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Free treasures abound at Columbia's Really Really Free Market

Sunday, June 26, 2011 | 5:35 p.m. CDT; updated 10:08 a.m. CDT, Monday, June 27, 2011

COLUMBIA — Clothes, books and old electronics piled up on the steps in front of Boone County Courthouse for Columbia's Really Really Free Market.

A bright orange sign taped on the wall stated the market’s only rules: “No Selling, No Bartering, No Soliciting and No Dumping.” Shoppers could leave their money, credit cards and checkbooks at home. Everything was free.

Alisa Hoyt has been the market’s organizer since last year's sale. From her laughing and talking with the market’s participants it is clear that this is something she enjoys being a part of.

“I want it to be zero commerce,” Hoyt said. “There’s no pressure for selling or buying, and when you eliminate that pressure there’s no poor or rich.”

Although the event took place in Columbia, shoppers from the Ashland area, Jefferson City and Centralia came for the event, Hoyt said. While no advertising was done for the event, the Really Really Free Market’s Facebook page spread word of the event through social media. On Sunday, the market had about 300 or 400 people from Columbia who “like” their Facebook page, Hoyt said. The page has almost 1,000 "likes," and Hoyt said many of those are from outside Missouri and even the United States.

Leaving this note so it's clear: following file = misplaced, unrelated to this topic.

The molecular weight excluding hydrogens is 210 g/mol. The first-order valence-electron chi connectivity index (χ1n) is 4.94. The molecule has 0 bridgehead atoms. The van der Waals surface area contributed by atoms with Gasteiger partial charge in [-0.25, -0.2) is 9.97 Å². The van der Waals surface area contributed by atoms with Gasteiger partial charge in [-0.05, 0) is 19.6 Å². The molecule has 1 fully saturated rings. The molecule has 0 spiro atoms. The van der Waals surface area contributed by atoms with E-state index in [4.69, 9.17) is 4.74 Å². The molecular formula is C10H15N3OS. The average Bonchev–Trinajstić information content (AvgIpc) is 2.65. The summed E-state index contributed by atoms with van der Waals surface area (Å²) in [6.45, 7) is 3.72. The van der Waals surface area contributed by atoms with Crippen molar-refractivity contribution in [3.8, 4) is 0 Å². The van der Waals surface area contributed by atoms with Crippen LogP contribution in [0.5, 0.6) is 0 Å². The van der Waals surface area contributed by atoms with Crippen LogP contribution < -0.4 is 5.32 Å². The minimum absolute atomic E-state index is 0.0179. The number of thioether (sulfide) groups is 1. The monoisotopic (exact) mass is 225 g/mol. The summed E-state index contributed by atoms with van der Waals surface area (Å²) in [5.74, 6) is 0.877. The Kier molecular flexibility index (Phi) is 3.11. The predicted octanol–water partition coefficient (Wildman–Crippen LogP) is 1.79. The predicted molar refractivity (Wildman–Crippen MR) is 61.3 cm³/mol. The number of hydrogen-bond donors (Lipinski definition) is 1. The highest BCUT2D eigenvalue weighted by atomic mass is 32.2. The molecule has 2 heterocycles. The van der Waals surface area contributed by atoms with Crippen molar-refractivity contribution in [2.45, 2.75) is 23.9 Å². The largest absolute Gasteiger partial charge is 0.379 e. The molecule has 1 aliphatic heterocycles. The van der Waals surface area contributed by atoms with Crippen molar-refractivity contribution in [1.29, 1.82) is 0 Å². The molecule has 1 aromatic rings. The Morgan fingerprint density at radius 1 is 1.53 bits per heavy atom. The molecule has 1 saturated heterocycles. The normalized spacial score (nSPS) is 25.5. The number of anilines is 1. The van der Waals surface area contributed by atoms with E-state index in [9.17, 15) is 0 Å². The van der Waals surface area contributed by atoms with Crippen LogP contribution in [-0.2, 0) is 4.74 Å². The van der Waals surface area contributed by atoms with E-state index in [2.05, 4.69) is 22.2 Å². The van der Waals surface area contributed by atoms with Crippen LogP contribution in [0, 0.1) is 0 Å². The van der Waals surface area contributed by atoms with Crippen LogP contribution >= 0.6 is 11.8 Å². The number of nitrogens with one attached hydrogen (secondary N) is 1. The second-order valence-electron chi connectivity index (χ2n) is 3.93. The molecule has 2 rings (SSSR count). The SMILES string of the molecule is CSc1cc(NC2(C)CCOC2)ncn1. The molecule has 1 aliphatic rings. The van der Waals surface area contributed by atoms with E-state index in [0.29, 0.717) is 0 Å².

Really Really Free Markets are held across the country in places such as New York, Milwaukee and Reno, Nev. While each promotes the idea of offering services and items for free, different attitudes are advertised at different markets.

According to an article from The New York Times, Really Really Free Markets originated from anti-globalization demonstrations during the Free Trade of the Americas Agreement summits in 2003 and 2004. The article also states that these markets were, "inspired by the desire to recycle while questioning capitalist economic models."

According to reallyreallyfree.org, a Really Really Free Market is an "alternative to the capitalist mode of resource distribution."

For Columbia, that doesn't seem to be a driver. According to their Facebook page, the goal of Columbia's market is to "promote an alternative exchange economy" and "foster the spread of unconditional giving and receiving."

Some participants, such as Charles Dudley Jr., are regulars at the market. Dudley has been a participant at the market for about the past year.

“I always find good treasures here,” Dudley said. “Last time I was here I found a new Crock-Pot in the case and everything.”

This Really Really Free Market was Allison Starn’s first time participating in the event. Starn brought books, hula hoops and toys to the event.

“I think it’s an amazing thing,” Starn said referring to the market. “It’s important to share what you do have. Plus you get to meet a lot of people that you wouldn’t normally see.”

Although Hoyt doesn’t have any specific goals for the market’s future, she does hope to see businesses invest their services for the market one day. Free services such as manicures and haircuts can be found at Really Really Free Markets across the country.

Columbia’s Really Really Free Market is not on a set schedule. The market’s Facebook page remains up-to-date to provide participants with dates of events and any cancelations that may be caused by weather.


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